We just released results from our latest quarterly survey of bank risk managers. In the survey, we included a couple questions about subprime lending. While many respondents (44%) expected overall subprime lending in 2012 to remain flat compared to 2011, the consensus was that if any sector sees an increase this year, it will be auto lending.
Here’s the breakdown of responses to the question, “Where will the largest increase in subprime lending occur in 2012?”
- Auto loans – 50%
- Credit cards – 38%
- Residential mortgages – 12%
It’s clear that we’re seeing a loosening in auto financing as consumer demand grows. However, underwriting for other types of consumer lending, particularly mortgages, is still a bit tight. Taking on greater risk for the sake of growing mortgage portfolios isn’t a trade-off that many lenders appear ready to make yet.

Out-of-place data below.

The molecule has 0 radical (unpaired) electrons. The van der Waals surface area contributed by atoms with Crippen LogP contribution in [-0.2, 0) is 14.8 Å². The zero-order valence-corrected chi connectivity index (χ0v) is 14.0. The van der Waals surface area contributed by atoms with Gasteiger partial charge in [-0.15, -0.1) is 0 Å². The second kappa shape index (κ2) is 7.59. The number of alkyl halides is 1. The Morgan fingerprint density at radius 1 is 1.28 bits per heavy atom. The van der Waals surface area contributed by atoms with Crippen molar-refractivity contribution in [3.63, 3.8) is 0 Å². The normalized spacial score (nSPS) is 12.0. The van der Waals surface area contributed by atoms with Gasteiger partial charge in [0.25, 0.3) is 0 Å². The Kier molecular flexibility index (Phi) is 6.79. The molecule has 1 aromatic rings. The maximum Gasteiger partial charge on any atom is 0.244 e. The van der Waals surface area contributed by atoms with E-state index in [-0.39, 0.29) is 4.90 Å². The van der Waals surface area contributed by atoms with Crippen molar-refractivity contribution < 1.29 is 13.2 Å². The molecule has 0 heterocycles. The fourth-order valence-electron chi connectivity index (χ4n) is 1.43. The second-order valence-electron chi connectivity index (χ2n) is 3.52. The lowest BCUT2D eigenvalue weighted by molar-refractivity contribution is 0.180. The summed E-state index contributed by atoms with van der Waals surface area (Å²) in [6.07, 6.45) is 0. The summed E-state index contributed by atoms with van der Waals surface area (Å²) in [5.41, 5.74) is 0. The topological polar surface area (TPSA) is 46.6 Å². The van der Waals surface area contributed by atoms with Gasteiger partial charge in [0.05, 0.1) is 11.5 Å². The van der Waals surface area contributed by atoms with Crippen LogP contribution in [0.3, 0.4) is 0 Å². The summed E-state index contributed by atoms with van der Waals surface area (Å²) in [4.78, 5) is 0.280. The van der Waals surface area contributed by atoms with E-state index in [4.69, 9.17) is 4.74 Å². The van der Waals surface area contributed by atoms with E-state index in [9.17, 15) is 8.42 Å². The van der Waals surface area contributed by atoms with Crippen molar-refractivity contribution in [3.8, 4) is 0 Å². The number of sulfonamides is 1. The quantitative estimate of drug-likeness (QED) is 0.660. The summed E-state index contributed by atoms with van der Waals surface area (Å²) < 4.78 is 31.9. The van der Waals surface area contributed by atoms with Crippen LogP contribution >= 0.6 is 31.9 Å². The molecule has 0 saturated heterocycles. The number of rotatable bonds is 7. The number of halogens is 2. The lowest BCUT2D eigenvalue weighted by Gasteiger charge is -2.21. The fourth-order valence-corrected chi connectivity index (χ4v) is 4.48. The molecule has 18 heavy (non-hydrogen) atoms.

Subprime lending aside, the latest survey offered the same sense of cautious optimism that we saw last quarter. When asked about their expectations over the next six months, the majority of risk managers expected delinquency rates to remain flat or decrease for credit cards (69%), car loans (77%), mortgages (73%) and small business loans (72%).
Unfortunately, a majority (64%) expected delinquencies on student loans to increase. This is the third consecutive quarter that respondents have predicted an increase in student loan delinquencies.
You can view our full quarterly survey results here. I see these results as quite positive, save for student lending. Last quarter, we had more respondents expecting things to improve than we had seen at any point in the previous two years. This quarter, lenders are expecting things to at least stay the same, and possibly improve further. These results indicate that many bankers believe consumer health has turned a corner.